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Washington Redskins Are Keeping The Faith On Both Sides Of The Ball

On the surface, there wasn't much to cheer about with the Redskins' 2010 season, but that hasn't stopped the players from being optimistic about the progress that was made.

LANDOVER, MD

A common definition of faith is to believe strongly in a truth despite a lack of supporting evidence or facts. If that’s the case, then the Washington Redskins still have plenty of faith about future success going into the 2011 season.

 

The 2010 season is over, and the Redskins have finished in last place in the NFC East for the third consecutive season. Their offense has been inconsistent at best. They have statistically the worst defense in the NFL. But despite all of that, they couldn’t be more excited about the future, on both sides of the ball.

Offensively, if you take a look at some of the things the Redskins accomplished (or didn’t accomplish) this season, it’ll make you wonder what, if any, positives can be taken into next year. As Redskins fans and observers know, there are plenty of question marks going forward about the offense. How will the offensive line issues be dealt with? What will be the running back rotation? And most importantly, who will be the quarterback next year?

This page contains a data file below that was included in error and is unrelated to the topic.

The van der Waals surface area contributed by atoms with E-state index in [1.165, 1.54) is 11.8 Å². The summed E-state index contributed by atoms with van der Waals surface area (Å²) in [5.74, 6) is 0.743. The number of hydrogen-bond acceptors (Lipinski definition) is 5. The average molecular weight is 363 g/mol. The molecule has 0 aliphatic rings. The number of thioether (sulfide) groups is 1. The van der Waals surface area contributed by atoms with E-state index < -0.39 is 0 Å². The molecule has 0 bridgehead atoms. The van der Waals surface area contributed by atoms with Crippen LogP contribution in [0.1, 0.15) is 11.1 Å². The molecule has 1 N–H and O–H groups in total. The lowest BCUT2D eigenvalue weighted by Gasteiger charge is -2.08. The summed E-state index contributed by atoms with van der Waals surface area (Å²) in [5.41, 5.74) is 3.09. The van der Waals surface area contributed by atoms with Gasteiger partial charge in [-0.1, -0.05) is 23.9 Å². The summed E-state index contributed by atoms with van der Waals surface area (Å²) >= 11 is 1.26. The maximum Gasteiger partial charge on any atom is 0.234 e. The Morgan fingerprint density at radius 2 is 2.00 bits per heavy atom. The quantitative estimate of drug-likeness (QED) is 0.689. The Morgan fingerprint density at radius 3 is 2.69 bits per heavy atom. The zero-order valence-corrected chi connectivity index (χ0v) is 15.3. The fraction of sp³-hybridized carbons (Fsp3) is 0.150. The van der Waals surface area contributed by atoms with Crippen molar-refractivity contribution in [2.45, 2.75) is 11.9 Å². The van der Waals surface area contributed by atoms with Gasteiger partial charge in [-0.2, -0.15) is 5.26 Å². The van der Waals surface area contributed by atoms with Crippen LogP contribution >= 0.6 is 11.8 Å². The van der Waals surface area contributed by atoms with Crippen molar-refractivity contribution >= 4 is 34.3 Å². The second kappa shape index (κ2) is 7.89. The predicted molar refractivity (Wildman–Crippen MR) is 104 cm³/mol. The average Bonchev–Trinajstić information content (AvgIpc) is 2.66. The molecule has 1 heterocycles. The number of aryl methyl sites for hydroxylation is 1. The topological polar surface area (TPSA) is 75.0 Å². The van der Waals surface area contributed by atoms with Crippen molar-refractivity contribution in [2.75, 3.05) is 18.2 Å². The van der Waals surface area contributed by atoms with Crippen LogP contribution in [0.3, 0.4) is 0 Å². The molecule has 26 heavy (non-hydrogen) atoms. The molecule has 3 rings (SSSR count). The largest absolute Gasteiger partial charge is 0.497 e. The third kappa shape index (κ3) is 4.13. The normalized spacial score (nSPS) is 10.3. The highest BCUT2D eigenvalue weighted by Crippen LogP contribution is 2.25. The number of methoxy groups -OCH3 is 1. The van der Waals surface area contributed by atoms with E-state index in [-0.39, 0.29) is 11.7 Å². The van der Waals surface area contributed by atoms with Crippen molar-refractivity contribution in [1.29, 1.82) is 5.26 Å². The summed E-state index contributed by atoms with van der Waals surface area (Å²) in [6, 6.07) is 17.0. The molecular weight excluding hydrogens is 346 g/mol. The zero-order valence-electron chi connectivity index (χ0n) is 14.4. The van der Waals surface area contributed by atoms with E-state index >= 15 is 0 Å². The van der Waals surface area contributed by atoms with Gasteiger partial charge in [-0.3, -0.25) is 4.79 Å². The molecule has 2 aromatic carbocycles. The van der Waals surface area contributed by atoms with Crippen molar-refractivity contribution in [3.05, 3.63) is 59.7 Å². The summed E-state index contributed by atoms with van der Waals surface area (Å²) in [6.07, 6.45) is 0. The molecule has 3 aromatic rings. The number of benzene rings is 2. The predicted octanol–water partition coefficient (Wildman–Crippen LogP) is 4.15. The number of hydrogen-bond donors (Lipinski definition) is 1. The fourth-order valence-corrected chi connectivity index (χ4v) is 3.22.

With so many questions, the players feel they will find the answers, in time.

"We can really be special in this offense that we have," Santana Moss said on Sunday. "I've been in a lot of offenses in the past six years [as a Redskin], and it's just that this offense fits what this league is about right now. Throwing the ball around and running when you can. When we get our stuff oiled up together we can really be explosive."

That’s a lot of confidence coming from a guy who doesn’t even know if he’s going to be in D.C. next season.  Moss wasn’t alone in his assessment of the future of this offense. Anthony Armstrong, arguably the Redskins offensive breakout player this year, offered similar optimism.

"I felt good about [the offense] all season. I knew it was going to be a work in progress, but I knew we had plenty of capability and opportunities to make plays and put up a lot of points. I think we're on the right track, we have a lot to build on."

It remains to be seen just how much they can build off this year. The offense endured a line shuffle (due to injury and poor play), a dwindling stable of running backs, a lack of true playmakers and of course, a controversial quarterback change. Those aren’t exactly positives going into 2011.

That being said, the offense did find some pieces moving forward. Ryan Torain is a tough (albeit injury prone) running back who perfectly fits the Shanahans' offense scheme. The aforementioned Armstrong is a younger player who provided more than the Redskins could have even imagined before the season started. Trent Williams played like a rookie at times, but held up well throughout the season. Other youngsters such as Keiland Williams, Terrence Austin, Kory Lichtensteiger and Will Montgomery look like they can become solid contributors moving forward.